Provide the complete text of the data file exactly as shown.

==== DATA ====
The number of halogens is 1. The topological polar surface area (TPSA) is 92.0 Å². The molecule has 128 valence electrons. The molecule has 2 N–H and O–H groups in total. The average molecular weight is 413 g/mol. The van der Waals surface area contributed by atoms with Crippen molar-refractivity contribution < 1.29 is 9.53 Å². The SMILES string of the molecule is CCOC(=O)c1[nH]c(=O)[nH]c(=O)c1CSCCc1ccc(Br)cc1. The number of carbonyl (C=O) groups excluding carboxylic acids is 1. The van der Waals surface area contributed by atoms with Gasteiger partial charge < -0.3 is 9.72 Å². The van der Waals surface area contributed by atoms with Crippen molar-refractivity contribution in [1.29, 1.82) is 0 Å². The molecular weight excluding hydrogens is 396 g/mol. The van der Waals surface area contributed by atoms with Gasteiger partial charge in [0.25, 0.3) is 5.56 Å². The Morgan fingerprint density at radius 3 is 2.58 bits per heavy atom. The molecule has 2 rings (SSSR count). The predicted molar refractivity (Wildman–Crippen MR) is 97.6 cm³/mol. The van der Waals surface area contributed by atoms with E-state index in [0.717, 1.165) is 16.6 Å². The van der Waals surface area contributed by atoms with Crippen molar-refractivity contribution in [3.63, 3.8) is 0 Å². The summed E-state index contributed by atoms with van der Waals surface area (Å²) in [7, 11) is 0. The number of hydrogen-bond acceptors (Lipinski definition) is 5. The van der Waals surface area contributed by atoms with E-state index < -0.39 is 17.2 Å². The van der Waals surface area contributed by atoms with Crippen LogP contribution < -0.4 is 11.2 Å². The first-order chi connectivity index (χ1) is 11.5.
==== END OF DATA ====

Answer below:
The number of halogens is 1. The topological polar surface area (TPSA) is 92.0 Å². The molecule has 128 valence electrons. The molecule has 2 N–H and O–H groups in total. The average molecular weight is 413 g/mol. The van der Waals surface area contributed by atoms with Crippen molar-refractivity contribution < 1.29 is 9.53 Å². The SMILES string of the molecule is CCOC(=O)c1[nH]c(=O)[nH]c(=O)c1CSCCc1ccc(Br)cc1. The number of carbonyl (C=O) groups excluding carboxylic acids is 1. The van der Waals surface area contributed by atoms with Gasteiger partial charge < -0.3 is 9.72 Å². The van der Waals surface area contributed by atoms with Crippen molar-refractivity contribution in [1.29, 1.82) is 0 Å². The molecular weight excluding hydrogens is 396 g/mol. The van der Waals surface area contributed by atoms with Gasteiger partial charge in [0.25, 0.3) is 5.56 Å². The Morgan fingerprint density at radius 3 is 2.58 bits per heavy atom. The molecule has 2 rings (SSSR count). The predicted molar refractivity (Wildman–Crippen MR) is 97.6 cm³/mol. The van der Waals surface area contributed by atoms with E-state index in [0.717, 1.165) is 16.6 Å². The van der Waals surface area contributed by atoms with Crippen molar-refractivity contribution in [3.63, 3.8) is 0 Å². The summed E-state index contributed by atoms with van der Waals surface area (Å²) in [7, 11) is 0. The number of hydrogen-bond acceptors (Lipinski definition) is 5. The van der Waals surface area contributed by atoms with E-state index < -0.39 is 17.2 Å². The van der Waals surface area contributed by atoms with Crippen LogP contribution < -0.4 is 11.2 Å². The first-order chi connectivity index (χ1) is 11.5.